amplifiers are new products from Bottlehead to replace their first single ended experimenter's kit in 1996. Mine are one of the first assembled and upgraded Paramours sold by Bottlehead. The amps came in light tan Alderwood enclosures the size of tissue boxes. All of the Bottlehead models share the same top plate chassis for mounting the hardware of the various. All of the tubes, transformers, and connections stick out of the top plate. Therefore, the various Bottlehead kits resemble each other.
The Bottlehead 2A3 Paramours do not look or feel like your typical off-the-shelf receiver in the same price range. They are not sleek black boxes. They do not fit easily into the stereo rack, if at all. The Paramours seem to have no front, back or sides. There is no protective cage to dissuade prying youngsters from the enticing blue luminescence of the softly glowing tubes.
Connections come from each corner. They have some of the largest gold binding posts of most amplifiers or loudspeakers (an especially important feature for reviewers constantly changing equipment). The gold posts stick out of the top in one corner, while the power switch is on the other corner. The stiff power cable is an inch wide. Its three green and black wires weave back and forth like some primitive DNA strand. The power cord comes out yet another corner. Not one side or the other looks like the front or the back.
The exposed chassis is a brushed aluminum plate. Underneath is point-to-point wiring with high purity long crystal copper magnet wire for the ground buss. The wiring is
simple with only a few dozen connections. It looks about high-school level in complexity. For tweaking audiophiles, one of the charms of a point-to-point amplifier, and certainly a hobbyist kit, is that the wiring and components are quite easy to modify.
The amplifiers are puny compared to their task. They resemble a small antique steam engine strapped to the diesel task of moving the Klipsch freight train. Yet, the four little tubes can crank the big old horns. The delicate contraptions can rock Melissa Etheridge or Delores O'Riordan well above the painfully loud 100-dB level, as measured at the listening spot.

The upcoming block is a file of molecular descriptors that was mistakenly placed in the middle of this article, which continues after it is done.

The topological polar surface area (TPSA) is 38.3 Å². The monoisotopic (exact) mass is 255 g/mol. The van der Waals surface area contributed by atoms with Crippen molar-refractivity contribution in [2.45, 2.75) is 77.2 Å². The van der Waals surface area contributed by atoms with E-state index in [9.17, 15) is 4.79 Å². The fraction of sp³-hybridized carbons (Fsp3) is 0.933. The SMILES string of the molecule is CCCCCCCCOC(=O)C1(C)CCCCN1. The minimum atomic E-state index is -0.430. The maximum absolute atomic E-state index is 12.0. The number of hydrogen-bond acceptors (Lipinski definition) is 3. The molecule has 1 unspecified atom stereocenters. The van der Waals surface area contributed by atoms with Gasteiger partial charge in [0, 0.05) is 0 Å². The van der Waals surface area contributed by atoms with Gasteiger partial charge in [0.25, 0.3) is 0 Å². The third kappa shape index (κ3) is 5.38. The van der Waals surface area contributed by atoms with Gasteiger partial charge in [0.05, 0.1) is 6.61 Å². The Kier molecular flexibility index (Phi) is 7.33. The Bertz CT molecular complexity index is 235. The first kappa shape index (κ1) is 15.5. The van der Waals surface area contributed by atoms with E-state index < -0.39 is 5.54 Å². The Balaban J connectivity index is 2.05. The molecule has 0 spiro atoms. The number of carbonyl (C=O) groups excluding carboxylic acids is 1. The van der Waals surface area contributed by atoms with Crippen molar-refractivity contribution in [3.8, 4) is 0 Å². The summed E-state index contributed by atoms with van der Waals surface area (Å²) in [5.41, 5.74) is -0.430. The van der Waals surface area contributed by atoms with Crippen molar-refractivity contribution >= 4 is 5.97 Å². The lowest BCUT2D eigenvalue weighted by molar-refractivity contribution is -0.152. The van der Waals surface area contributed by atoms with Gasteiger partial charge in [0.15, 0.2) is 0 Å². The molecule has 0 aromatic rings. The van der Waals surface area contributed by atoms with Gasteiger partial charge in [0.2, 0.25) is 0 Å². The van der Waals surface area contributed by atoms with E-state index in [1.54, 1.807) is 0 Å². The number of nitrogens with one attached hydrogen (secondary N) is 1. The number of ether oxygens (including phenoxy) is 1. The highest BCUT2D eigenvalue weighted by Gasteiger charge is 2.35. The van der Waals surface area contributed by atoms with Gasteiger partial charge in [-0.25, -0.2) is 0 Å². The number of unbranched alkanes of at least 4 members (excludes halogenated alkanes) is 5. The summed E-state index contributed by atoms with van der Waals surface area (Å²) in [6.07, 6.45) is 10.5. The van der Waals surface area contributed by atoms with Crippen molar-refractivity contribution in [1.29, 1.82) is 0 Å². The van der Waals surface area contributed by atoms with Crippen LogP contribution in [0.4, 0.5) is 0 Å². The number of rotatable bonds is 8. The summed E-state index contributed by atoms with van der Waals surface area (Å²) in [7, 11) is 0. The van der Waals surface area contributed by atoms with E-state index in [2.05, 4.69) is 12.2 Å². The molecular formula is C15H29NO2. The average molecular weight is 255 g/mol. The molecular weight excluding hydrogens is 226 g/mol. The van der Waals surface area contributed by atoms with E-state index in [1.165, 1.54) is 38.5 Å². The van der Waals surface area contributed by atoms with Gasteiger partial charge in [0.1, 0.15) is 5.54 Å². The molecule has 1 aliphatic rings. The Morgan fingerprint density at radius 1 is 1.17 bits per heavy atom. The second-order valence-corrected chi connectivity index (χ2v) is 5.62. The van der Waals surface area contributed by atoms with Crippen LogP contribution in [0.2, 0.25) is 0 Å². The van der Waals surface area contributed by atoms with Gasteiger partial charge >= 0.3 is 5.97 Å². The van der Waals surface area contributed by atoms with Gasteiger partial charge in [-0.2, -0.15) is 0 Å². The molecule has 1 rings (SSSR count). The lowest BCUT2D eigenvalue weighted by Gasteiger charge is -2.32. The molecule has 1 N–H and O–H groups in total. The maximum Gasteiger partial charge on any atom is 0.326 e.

Bottlehead made some upgrades to the standard kit on my units. The load boards, spike filters, cancellation circuits, coupling caps, thick gold binding posts, stiff interwoven power cables and finish are all additions to the standard kit. My units are look quite different than the picture.
The transformers and top plate in my custom kits are burnished rust and suede green; the driver tube and transformer leads are sheathed in copper tape. Upgrades will add about $100 to the pair. Bottlehead produces the kits when they get the order, so allow about
five weeks before the amps are actually shipped.
There are no circuit boards. No op amps. No complicated signal paths. That is one reason Single Ended (SE) amplifiers sound so good, they are simplicity personified. Circuit topology is simple and effective point-to-point, hand wired and Class A.
Tube amps require an output transformer, which is an awful lot of wound-up wire to be putting between you and your music. Tube power amplifiers need output transformers to couple their high impedances and voltages to speakers, which operate at low impedances and lower voltages. There are a few output transformer-less (OTL) tube amps on the market, but these are expensive and rare exceptions.
The antediluvian Paramours use a single 12AT7 tube as the drivers. The driver tubes couple to the 5" high Valve Art 2A3 bottles. The tubes are not run "hot," for increased output. Bottlehead estimates their useful life at
two to three years. There is no biasing required. Other tubes may used with minor modifications. There are no other controls on the Paramours, except for the small black rocker switch for power.